How does acupuncture work?

This is the million-dollar question. From a Chinese point of view, acupuncture works by regulating the flow of energy (‘qi’) in the body. A smooth flow of qi is synonymous with good health. Disease arises when qi flow becomes slow, stuck, or deficient to any part of the body. This disease can manifest as a physical problem, like joint pain or GI distress, or it can be a mental problem, like constant anxiety or chronic depression. In East Asian medicine, there is no boundary between physical and mental health.

Some people can live with this answer, others can’t.

From a Western point of view, the research is still ongoing and points to many different causes. We know that acupuncture releases pain-killing chemicals and that it alters activity in the brain where the perception of pain occurs. We know that inserting a needle promotes a local immune system response and a change in blood circulation. We know that the manipulation of a needle alters the tension in the body’s network of fascia. And we know that inserting needles in specific locations can have different effects on the brain depending on where the needle is placed. Putting these effects together allows us to treat a wide range of conditions.

We talk more about acupuncture and what it can treat in this blog post.

Does acupuncture hurt? What do the needles feel like?

Patients sometimes feel a small pinch when a needle is inserted, but even if this is felt it goes away within seconds. During treatment it is common to feel a dull, achy, or heavy sensation around the needles or radiating to different places of the body. This is normal. Any prolonged sharp or burning pain is not normal, and you should inform us so we can alter or remove needles as needed.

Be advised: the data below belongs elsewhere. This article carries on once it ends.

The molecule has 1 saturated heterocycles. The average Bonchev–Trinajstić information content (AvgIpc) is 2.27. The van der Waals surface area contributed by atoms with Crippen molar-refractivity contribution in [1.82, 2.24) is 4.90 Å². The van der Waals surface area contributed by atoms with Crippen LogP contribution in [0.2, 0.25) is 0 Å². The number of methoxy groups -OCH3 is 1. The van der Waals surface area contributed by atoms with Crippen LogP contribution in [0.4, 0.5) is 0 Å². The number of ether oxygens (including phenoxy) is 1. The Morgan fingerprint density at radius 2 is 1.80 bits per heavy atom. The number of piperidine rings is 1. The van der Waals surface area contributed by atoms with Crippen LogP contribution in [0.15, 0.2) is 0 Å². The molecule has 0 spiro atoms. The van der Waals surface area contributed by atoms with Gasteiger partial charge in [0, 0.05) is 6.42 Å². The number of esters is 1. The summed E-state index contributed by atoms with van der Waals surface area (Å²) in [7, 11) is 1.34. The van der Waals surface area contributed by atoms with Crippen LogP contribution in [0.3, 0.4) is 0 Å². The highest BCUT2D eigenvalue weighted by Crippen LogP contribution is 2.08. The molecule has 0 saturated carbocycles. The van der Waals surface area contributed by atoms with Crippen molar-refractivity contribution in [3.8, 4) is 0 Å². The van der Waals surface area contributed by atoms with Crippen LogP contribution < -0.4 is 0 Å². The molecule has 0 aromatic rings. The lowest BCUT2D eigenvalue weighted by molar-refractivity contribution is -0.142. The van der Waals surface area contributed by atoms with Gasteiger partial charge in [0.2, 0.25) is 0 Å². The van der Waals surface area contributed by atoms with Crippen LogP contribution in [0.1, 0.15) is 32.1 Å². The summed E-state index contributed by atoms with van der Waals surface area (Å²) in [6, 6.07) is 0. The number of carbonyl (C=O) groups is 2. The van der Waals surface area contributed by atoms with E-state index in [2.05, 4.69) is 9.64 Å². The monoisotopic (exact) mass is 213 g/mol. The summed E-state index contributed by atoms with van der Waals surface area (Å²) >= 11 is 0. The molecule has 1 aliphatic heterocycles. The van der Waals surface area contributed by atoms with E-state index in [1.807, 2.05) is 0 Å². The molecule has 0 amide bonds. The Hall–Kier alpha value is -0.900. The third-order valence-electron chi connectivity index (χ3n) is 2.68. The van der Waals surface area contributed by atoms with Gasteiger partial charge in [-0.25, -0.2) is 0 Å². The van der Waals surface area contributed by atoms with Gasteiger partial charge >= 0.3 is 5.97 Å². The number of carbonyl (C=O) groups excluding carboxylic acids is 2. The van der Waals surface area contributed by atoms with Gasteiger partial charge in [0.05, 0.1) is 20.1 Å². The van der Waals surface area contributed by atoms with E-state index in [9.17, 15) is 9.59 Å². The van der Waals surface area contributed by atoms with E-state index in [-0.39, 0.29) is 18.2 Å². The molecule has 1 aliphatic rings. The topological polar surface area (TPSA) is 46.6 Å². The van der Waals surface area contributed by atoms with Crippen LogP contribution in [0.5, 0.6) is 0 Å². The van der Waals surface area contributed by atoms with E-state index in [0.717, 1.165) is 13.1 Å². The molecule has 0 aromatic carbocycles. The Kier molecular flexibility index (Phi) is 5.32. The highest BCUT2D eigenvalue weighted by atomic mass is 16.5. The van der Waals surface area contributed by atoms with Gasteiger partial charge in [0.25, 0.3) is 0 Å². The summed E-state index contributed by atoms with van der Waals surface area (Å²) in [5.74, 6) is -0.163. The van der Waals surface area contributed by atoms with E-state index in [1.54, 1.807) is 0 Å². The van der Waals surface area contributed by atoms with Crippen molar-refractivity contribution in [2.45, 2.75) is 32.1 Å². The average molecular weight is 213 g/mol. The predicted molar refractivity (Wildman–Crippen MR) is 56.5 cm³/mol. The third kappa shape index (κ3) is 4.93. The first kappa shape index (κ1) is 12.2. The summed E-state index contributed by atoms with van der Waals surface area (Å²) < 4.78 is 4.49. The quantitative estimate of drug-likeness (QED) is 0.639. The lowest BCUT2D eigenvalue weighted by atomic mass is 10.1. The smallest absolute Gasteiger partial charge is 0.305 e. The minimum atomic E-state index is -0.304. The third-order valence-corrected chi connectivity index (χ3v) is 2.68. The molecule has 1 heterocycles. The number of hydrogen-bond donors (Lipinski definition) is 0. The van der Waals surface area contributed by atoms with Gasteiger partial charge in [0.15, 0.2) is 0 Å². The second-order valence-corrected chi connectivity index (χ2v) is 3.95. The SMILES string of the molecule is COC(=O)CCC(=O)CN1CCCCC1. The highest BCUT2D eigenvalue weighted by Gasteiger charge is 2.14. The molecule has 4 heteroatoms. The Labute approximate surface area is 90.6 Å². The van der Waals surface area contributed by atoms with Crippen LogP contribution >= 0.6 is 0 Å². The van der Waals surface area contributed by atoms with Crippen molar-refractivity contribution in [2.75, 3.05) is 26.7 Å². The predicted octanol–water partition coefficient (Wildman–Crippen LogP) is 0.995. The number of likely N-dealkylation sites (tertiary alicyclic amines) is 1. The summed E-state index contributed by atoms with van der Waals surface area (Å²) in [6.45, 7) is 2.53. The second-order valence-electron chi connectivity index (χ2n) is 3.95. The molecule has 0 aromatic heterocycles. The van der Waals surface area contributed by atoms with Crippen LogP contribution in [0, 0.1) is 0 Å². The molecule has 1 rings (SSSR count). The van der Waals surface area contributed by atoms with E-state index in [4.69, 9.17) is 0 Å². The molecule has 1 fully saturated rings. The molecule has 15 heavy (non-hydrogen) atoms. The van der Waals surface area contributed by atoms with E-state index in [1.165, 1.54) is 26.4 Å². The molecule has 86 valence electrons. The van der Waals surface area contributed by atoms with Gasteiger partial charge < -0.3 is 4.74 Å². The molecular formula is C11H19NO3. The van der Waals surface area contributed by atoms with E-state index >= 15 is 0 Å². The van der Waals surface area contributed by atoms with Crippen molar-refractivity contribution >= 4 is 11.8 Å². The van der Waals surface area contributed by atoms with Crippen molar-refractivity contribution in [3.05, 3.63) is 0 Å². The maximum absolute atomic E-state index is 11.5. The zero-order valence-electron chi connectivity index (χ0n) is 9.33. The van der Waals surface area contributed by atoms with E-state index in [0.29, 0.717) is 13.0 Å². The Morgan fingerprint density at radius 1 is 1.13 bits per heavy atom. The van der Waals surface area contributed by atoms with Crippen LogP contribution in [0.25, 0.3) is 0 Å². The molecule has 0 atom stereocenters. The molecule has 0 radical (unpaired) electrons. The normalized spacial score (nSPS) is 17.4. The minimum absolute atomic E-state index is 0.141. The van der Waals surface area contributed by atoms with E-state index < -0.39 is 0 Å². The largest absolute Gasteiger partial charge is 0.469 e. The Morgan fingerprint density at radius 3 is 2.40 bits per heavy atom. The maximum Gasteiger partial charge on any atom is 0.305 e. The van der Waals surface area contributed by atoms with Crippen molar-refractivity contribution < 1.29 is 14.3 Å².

How long before I see results?

The answer to this question depends on what you are getting treatment for, and how long you have had that particular problem. Patients with acute issues often see lasting results within 2-3 treatments. More chronic conditions can take longer before sustained progress is noted. Age, lifestyle, and general health conditions play a role in this too. In terms of treatment planning, we’ve written about this a bit more here.

Can I get acupuncture or take herbs while I’m on other medications?

Yes – acupuncture & herbal medicine often work better when used along with other therapies. Acupuncture does not interfere with any chiropractic or physical therapy work. It is also not a problem for patients on bloodthinning medications (ie coumadin or warfarin) as it is uncommon for patients to bleed when needles are removed. Herbal formulas are prescribed to work with a patient’s existing medications. Even still, it is recommended to take any herbal formula either 2 hours before or after any Western medication to prevent any unforeseen complications. Furthermore, herbs should not be considered a substitute for any prescription medication without extensive discussion between the patient and the different prescribing parties.

Can acupuncture help with X?

This is our most common question, and we answer it in some detail here.

Do you take my insurance?

Amherst Wellness Center is in-network with Cigna and Harvard Pilgrim. Please call your provider to determine if you have any acupuncture coverage as part of your benefits. Please note that insurance companies typically only reimburse for nausea or pain in the: head, neck, back, knees, or sciatic pain.

If you have a different insurance provider that covers acupuncture, or if you have a flexible spending account or health savings account, we will be happy to provide you with an itemized receipt to send in for reimbursement.

What kind of training does an acupuncturist have?

An acupuncturist requires extensive training & licensing to practice medicine. You can read more about our credentials here.